Pope Francis also notes that December 8th will mark the 50th anniversary of the closing of the Second Vatican Council and says: “The Church feels a great need to keep this event alive.”
The jubilee, which is to be called the Holy Year of Mercy, beginning December 8th on the Feast of the Immaculate Conception will close on November 20, 2016, the day celebrated as Christ the King.
Explaining his reasons for calling the mercy jubilee with a 9,500-word document, the pontiff firmly identifies mercy as the central function of the church and the key aspect of Jesus’ ministry and work. Francis also says mercy is a key attribute of God’s actions towards human beings and that our own exercise of pardon will determine how we will eventually be judged.
“In short, we are called to show mercy because mercy has first been shown to us,” he continues. “Pardoning offenses become the clearest expression of merciful love, and for us Christians it is an imperative from which we cannot excuse ourselves.”
Among other special initiatives for the holy year, Francis also announced that during the 2016 season of Lent he will be asking some priests to serve as special “Missionaries of Mercy”.
He will ask those priests to go around the world to hear confessions and that he will grant them “the authority to pardon even those sins reserved for the Holy See.”
Mentioning the fifth beatitude – “Blessed are the merciful, for they shall obtain mercy” Pope Francis states that is the beatitude “to which we should particularly aspire in this Holy Year.”
“The mercy of God is his loving concern for each one of us,” writes Francis. “He feels responsible; that is, he desires our wellbeing and wants to see us happy, full of joy and peaceful.”
“This is the path which the merciful love of Christians must also travel,” he continues. As the Father loves, so do his children. Just as he is merciful, so we are called to be merciful to each other.”
~ excerpts from the National Catholic Reporter
A new book about the life of our Saint, titled St Frances Cabrini: a passionate life, is now available online – visit http://www.cabrini.com.au/news-and-events/cabrini-publications/
This book by Mark Davis was commissioned by Cabrini Health, Australia to make this remarkable woman, Saint Frances Xavier Cabrini, accessible to a new generation of staff, supporters, friends and benefactors.
The beautifully crafted book draws both on the extensive letters written by Frances Cabrini during her lifetime, and other writings since. It looks back on her life with fresh eyes, distilling wisdom from it for our time and for the future.
The book’s chapter headings reflect earlier work undertaken by the author, Mark Davis, to express her charism, that is, her unique way of understanding, prioritizing and living her gift of faith. All of the images have been carefully chosen to provide a moment of reflection, to encourage a pause before reading on.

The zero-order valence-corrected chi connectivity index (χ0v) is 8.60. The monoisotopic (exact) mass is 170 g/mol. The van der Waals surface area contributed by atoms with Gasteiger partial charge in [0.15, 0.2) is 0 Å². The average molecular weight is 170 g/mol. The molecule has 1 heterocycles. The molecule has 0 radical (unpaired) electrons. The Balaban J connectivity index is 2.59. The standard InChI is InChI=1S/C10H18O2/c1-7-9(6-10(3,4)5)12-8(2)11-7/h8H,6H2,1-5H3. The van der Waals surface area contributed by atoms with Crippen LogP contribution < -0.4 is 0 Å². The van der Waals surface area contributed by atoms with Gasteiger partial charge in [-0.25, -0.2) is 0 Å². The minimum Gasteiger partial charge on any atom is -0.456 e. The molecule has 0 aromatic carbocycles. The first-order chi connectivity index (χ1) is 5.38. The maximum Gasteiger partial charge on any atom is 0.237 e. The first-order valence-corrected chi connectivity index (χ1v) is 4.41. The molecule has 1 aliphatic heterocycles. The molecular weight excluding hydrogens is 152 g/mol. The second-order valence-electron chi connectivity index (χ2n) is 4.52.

“It is important to create moments in our busy lives to stop, to savor, to enjoy. I hope this book will provide such an opportunity for you,” said Cath Garner, Executive Director, Mission and Strategy at Cabrini Health.
Members of the Stella Maris Province Vocation Promotion Team (VPT) are always seeking opportunities to engage others in conversations about faith and discernment – prayerfully seeking guidance from God on all matters of life.
One such gathering happened this week at The Cottage in Radnor, PA where the MSC Mission Offices are based. VPT member Sr. Patricia Spillane shared Pope Francis’ 10 Secrets to Happiness with a small group of Cabrini College community members, CMC missioners and Mission Office staffers. Sr. Christine Marie Baltas, MSC and Sr. Grace Waters, MSC joined in the conversation.
Sr. Patricia was full of missionary zeal as she spoke about her call to religious life and the many roles she has held throughout her years as a Missionary Sister. She told the group that she has had a wonderful life – some years spent as Superior General and Assistant General of the Missionary Sisters, some years in the Philippines and early years spent on the Cabrini College campus as a student and as the Dean of Students.
Sr. Patricia led a dialogue on the 10 Secrets to Happiness by Pope Francis. Members of the group read each “secret” and a discussion ensued. For each secret, Sr. Patricia offered her own insights and wisdom. All of the participants were fully engaged in the discussion and the interaction was animated and heartfelt. We felt blessed by Sr. Patricia’s presence and so grateful for this opportunity to share these practical aspects of our faith journey.
As Sr. Patricia reminded us, “all of this challenges us to be authentic disciples of Jesus in the 21st Century and to promote true peace and reconciliation wherever we can.”
Pope Francis’ 10 Secrets to Happiness are:
1. Live and let live. – How would your life be happier if you stopped trying to change the lives of others?
2. Be giving of yourself to others. – How have you experienced happiness through reaching out to help others?
3. Proceed calmly. – In what ways can you cultivate peacefulness in your life?
4. Develop a healthy sense of leisure .- How do you balance work and leisure in your life?
5. Make Sunday a holy day. – What kinds of things would you have to change in your life in order to reclaim Sunday as a holy day?
6. Create jobs for young people. – How can you help young people find dignity and happiness through meaningful work or service?
7. Respect and take care of nature. – What is something you can do to become a better steward of God’s creation?
8. Stop being negative. – What steps can you take to eliminate negativity in your life?
9. Respect others’ beliefs. How do you respect others’ beliefs and at the same time witness to your own.
10 Work for peace. – In what ways do you work and pray for peace?
This morning, we pray the poem by John O’Donohue: To Be Chosen.
Please join us for 11 minutes of prayer and reflection.